8 Correction 1 (1938)

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PUBLISHED BY THE NEW YORK STATE DEPARTMENT OF CORRECTION

OSSINING, N. Y.  JANUARY, 1938

ALL RIGHT THIS MORNING
ov. 8th 1836.
All right this morning.
Mr. Arnott Reports the punishment of Youngs with
the cat 3 stripes & I Wright 2 for making bad work cooper
shop.
The foregoing is the first entry in a worn, leather-
covered book, found recently by Warden Joseph H.
Brophy tucked away in the old administration building
at Auburn Prison. Labeled Punishment Record, its
600 pages contain a cryptic account of ten years of
stripes, showers, stocks and dungeons.
The last entry, written March 19, 1846, reads:
J. M. Chaldon punished Charles Conlon four blows with
the cat for refusing to take his seat as directed by his officer
to do so.
In January of that year a convict, Charles S.
Plumb, died, soon after he had been flogged by an
officer. He had been punished several times during
the period of imprisonment which began in 1843 and
the punishments are recorded in the old book. The As-
sembly by resolution called upon the inspectors of the
prison for all the facts connected with Plumb's
death. The prison physician gave it as his opinion that
Plumb died of bilious remitting fever and that the
flagellation which he received had no positive and di-
rect agency in causing his death. The keeper who ad-
ministered the blows, describing punishment adminis-
tered on the 19th and 20th of January, in an affidavit
said:
I did not count the blows, but I think I struck him thirty
blows, or thereabouts, in all that day. There might have been
more, but I do not think the number much exceeded thirty. I
lost the count during the scuffles, and told the keeper so, who
said I must report as near the number as I could. After he was
punished I sent for some brine and had him washed and dress-
ed, and went with him to his seat. * * * The cat with which
I punished him was an old cat; there were 6 strands in It
originally, but during the punishment on the 19th, one of the
strands came out, and after that there were but five. I re-
ported the number of blows the 2d day at 12.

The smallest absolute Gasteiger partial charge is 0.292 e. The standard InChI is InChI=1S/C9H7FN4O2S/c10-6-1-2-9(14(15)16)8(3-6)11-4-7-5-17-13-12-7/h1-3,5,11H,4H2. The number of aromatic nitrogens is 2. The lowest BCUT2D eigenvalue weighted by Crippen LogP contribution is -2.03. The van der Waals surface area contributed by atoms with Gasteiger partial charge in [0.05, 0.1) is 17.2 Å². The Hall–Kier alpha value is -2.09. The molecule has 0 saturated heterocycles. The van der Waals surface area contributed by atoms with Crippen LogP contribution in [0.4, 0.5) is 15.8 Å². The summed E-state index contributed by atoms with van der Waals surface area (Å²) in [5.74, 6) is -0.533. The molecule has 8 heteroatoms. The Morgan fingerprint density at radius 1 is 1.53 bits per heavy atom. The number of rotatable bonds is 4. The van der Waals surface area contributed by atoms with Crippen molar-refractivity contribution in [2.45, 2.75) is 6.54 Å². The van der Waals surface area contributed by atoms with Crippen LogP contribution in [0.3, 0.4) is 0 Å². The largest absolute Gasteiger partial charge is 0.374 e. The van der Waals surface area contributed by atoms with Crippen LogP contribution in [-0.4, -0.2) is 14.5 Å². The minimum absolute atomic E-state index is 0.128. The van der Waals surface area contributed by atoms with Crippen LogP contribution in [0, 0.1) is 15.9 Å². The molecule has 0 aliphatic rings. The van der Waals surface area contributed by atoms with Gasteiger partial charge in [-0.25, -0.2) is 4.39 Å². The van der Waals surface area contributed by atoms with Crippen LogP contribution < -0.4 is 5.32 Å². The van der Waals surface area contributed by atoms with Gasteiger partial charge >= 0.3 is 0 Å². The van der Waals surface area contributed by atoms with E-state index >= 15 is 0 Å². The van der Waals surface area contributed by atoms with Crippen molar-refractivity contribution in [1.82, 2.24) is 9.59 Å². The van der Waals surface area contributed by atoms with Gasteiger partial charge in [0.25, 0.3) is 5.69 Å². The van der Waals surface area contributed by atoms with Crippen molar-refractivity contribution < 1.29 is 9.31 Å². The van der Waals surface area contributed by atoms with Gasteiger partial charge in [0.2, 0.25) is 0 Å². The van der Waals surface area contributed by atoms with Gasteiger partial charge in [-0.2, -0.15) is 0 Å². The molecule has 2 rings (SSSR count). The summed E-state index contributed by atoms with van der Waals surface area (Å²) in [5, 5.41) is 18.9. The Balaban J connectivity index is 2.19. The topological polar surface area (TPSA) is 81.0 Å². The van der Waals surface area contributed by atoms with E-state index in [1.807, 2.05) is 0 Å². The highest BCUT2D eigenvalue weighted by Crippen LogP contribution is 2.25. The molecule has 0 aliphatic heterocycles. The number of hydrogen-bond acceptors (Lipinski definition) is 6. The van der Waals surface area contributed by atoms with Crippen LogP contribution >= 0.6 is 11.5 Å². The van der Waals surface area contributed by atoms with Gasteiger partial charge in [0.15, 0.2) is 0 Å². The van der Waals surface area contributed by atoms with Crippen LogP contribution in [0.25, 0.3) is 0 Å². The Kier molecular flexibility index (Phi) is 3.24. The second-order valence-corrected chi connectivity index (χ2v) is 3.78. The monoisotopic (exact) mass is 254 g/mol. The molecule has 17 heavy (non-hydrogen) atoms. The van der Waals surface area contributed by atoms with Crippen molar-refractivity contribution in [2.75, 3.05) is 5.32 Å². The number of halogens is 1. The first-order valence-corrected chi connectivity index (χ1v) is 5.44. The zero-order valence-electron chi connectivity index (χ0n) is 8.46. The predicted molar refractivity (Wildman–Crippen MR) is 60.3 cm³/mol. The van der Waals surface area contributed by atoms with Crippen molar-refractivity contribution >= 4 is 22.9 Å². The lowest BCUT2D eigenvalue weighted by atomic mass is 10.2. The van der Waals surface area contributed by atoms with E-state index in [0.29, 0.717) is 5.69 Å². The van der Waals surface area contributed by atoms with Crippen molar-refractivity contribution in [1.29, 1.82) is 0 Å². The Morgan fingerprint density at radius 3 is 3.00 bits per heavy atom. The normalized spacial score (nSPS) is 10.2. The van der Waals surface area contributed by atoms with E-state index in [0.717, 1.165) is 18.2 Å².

The foregoing is from a legislative record of that
year. The entries in the old book are dated January
20th and 21st:
Jany 20, 1846
1. W. Carey punished Chas. Plumb thirty blows with the
cat in presence of the keeper for breaking windows & destroy-
(Continued on Page 10)

WOULD EXTEND CIVIL SERVICE
CITING the escape of prisoners from county jails
and penitentiaries due to laxity and inefficiency,
Governor Herbert H. Lehman in his message to the
Legislature recommends that the standards of the
State Civil Service be extended to the eiaployees of
such institutions.
The Governor also recommends that the guards
and keepers of county jails and penitentiaries be train-
ed at the State Central Guard School recently estab-
lished at Wallkill, by the State Department of Cor-
rection.
Under the caption Law Enforcement, the Gov-
ernor in his message says:
We have made remarkable progress in this State in our
fight against crime. We have adopted many of the proposals
emanating from the Conference on Crime, the Criminal and
Society. There are, however, some recommendations which
I wish to submit for your earnest consideration.
A State Bureau of Crime Prevention should be set up.
We should have a State Department of Justice modeled upon
that of the Federal Government. We need the adoption of a
system for recruit and 'in-service' training for police and the
optional consolidation of local police units within a county.
On several occasions, due to laxity and inefficiency, pris-
oners have been permitted to escape by county authorities.
This situation requires drastic action. We should extend to
the employees of county prisons the standards of the State
Civil Service. In addition, I propose that the guards and
keepers of county jails and penitentiaries be trained at the
State Central Guard School recently established at Wallkill.
During the past year we have had a revealing experience
in the handicaps under which law enforcement has to be car-
ried on. In one of our counties especially, dog racing was
conducted throughout the summer and fall. We invoked all
possible legal means to stop it. Yet to our sorrow, we found
that our statute law was not adequate to make our efforts
successful. I would strongly recommend, therefore, that at
this session the Legislature, without fail, amend the penal
law to clarify beyond a peradventure of a doubt that the sale
of options, or any other similar devices, at dog, races, shall
be definitely prohibited.
Futhermore, I urge that we provide that the people of
the State shall have the right in a criminal proceeding to ap-
peal a court decision which the State feels is in conflict with
the law as intended by the Legislature.
Last year we enacted a permissive women jurors law.
I still believe that the system should be mandatory. There is
no reason why women jurors should not be placed on an exact
parity with men. To do so would make for a better administra-
(Continued on Page. 3)

VOLUME 8

NUMBER 1

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